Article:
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Theatrics for promotions: Corruption in China
The Epoch Times
A recent corruption case gives a good example. The case involves Men Xianxue, the former secretary of Municipal Party Committee, in Taian, Shandong. In order to gain promotions, he reported to his superiors that under his management, the farmers in Taian were doing very well in raising cattle. He also requested that a team of supervisors come and inspect his management of the city’s many villages.
When the supervisors came, they were showered with gifts and money. Men Xianxue’s supervisors graded his management of several villages around the city. After several days, the supervisors saw that Men had managed well the farmers in each village. On the basis of that report, Men Xianxue was promoted to youth representative in the national Chinese Communist Party Congress.
However, the fact is that before the supervisors visited each village, in the middle of the night, Men Xianxue arranged for people to drive the same healthy cattle to each village. Most of each village’s cattle were poorly raised, and the farmers were mistreated. Yet Men Xianxue managed to deceive the supervisors into thinking each village was raising healthy cattle well.
Another example of the increased corruption in China is with the case of Wang Huaizhong, the former Deputy Province Governor of Anhui Province (similar to a state governor in the U.S.). When Wang was working in Buyang City, Anhui Province he arbitrarily changed the gross domestic product (GDP) figure from the actual statistic of 4.7% to a fabricated 22%. He misreported his region’s growth in such a way throughout the 1990s. He also started many money laundering projects, until his arrest in 2002. By the time of his arrest, Wang had left Buyang City with a $2 billion financial deficit.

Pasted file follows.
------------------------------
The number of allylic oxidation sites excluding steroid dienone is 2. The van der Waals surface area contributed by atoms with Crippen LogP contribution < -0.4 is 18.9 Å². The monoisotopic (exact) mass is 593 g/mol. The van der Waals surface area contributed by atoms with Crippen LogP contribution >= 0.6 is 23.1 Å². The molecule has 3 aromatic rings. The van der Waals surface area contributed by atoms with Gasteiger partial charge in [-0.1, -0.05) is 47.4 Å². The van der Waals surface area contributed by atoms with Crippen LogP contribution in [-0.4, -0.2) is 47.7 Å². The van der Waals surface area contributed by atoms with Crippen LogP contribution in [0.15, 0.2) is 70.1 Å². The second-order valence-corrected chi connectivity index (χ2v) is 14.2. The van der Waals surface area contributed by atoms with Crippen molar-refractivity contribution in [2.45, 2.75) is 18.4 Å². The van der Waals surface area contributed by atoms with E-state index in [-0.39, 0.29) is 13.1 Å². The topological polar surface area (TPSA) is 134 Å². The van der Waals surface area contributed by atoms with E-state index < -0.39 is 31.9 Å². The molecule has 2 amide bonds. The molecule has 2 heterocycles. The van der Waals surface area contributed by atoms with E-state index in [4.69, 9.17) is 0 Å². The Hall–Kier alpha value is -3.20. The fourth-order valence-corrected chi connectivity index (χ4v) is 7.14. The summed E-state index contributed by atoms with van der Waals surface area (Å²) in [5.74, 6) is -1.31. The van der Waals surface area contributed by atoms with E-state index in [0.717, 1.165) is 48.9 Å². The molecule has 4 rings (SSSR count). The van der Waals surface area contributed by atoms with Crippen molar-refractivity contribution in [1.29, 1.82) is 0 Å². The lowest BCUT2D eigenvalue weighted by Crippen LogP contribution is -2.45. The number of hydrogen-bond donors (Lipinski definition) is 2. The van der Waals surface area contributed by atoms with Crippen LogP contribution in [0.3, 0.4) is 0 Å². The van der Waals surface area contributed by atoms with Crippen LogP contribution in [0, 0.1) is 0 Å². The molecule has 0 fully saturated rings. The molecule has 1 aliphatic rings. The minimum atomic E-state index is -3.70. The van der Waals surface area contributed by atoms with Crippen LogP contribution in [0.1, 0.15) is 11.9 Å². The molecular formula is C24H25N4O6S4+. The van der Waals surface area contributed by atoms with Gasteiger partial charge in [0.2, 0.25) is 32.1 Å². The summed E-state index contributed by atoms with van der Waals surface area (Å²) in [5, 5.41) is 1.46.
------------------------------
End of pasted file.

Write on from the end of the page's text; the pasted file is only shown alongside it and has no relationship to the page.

When Wang was still secretary of the Municipal Party Committee, his supervisors visited him from Beijing. The supervisors came to inspect Wang’s management of Haozhou City. Wang deceived the supervisors, just like Men XueXian, by intimidating the poorest farmers into lying that the young leader had helped them to become wealthy. Wang was arrested in 2002 and sentenced to death in December 2003.
Yet officials like Men Xianxue and Wang Huaizhong aren't hard to find among Chinese officials.
In 2003 alone, 13 Provincial Governor-level officials were dismissed or sentenced for corruption. During January to November 2003, 2,603 County/Section-level officials were dismissed for corruption.
The economic loss created by corruption is staggering. Transparency International, a non-governmental organization based in Berlin and dedicated to stamping out corruption, estimates the loss from corrupt officials at 15% of China’s GDP. According to Hu Angang, Section head of State Situation Research Center, Tsinghua University, the loss from corruption in China, in the latter half of the 1990s to the present was 13.2% to 16.8% of GDP.
The bottom line is that paper work and statistical figures cannot stop corruption.
Since the 15th Chinese Communist Party Congress in 1997, over 2000 regulations or policies have been set up to stop corruption. Among these, about 120 were set up by Central Commission for Discipline Inspection of the CPC, (virtually the highest law and policy enforcing department), and the Ministry of Supervision.
Yet corruption is getting worse in China, and the policies can't be looked at seriously when even the disciplinary departments are corrupt, and more concerned with image than effect. For example, Zhang Wenkang and Men Xuenong were both dismissed during the SARS crisis, only to be given different positions in September and November 2003, respectively, when the international heat on China had died down. Zhang became deputy chairman of Soong Ching Ling Foundation, and Men became deputy head of South-to-North Water Diversion project.
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